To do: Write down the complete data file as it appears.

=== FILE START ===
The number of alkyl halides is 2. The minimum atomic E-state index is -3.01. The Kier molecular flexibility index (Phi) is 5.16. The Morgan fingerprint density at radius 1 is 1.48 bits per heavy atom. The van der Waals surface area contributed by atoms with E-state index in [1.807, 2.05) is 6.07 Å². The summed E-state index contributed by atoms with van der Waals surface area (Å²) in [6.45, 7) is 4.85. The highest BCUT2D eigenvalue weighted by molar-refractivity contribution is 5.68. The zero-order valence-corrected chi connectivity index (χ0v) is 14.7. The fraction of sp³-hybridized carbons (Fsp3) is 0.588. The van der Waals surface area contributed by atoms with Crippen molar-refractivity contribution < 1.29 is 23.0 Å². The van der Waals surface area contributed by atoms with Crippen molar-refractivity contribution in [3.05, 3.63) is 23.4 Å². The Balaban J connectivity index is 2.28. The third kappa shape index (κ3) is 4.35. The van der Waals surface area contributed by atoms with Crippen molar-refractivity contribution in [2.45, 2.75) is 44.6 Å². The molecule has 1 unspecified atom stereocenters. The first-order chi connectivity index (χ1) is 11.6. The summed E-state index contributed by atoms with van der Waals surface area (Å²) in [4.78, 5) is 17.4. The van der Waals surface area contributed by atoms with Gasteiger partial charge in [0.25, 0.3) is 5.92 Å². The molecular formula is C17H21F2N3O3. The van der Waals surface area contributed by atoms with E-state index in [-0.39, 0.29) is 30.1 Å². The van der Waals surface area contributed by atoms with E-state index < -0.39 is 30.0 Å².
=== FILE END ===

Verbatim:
The number of alkyl halides is 2. The minimum atomic E-state index is -3.01. The Kier molecular flexibility index (Phi) is 5.16. The Morgan fingerprint density at radius 1 is 1.48 bits per heavy atom. The van der Waals surface area contributed by atoms with E-state index in [1.807, 2.05) is 6.07 Å². The summed E-state index contributed by atoms with van der Waals surface area (Å²) in [6.45, 7) is 4.85. The highest BCUT2D eigenvalue weighted by molar-refractivity contribution is 5.68. The zero-order valence-corrected chi connectivity index (χ0v) is 14.7. The fraction of sp³-hybridized carbons (Fsp3) is 0.588. The van der Waals surface area contributed by atoms with Crippen molar-refractivity contribution < 1.29 is 23.0 Å². The van der Waals surface area contributed by atoms with Crippen molar-refractivity contribution in [3.05, 3.63) is 23.4 Å². The Balaban J connectivity index is 2.28. The third kappa shape index (κ3) is 4.35. The van der Waals surface area contributed by atoms with Crippen molar-refractivity contribution in [2.45, 2.75) is 44.6 Å². The molecule has 1 unspecified atom stereocenters. The first-order chi connectivity index (χ1) is 11.6. The summed E-state index contributed by atoms with van der Waals surface area (Å²) in [4.78, 5) is 17.4. The van der Waals surface area contributed by atoms with Gasteiger partial charge in [0.25, 0.3) is 5.92 Å². The molecular formula is C17H21F2N3O3. The van der Waals surface area contributed by atoms with E-state index in [-0.39, 0.29) is 30.1 Å². The van der Waals surface area contributed by atoms with E-state index < -0.39 is 30.0 Å².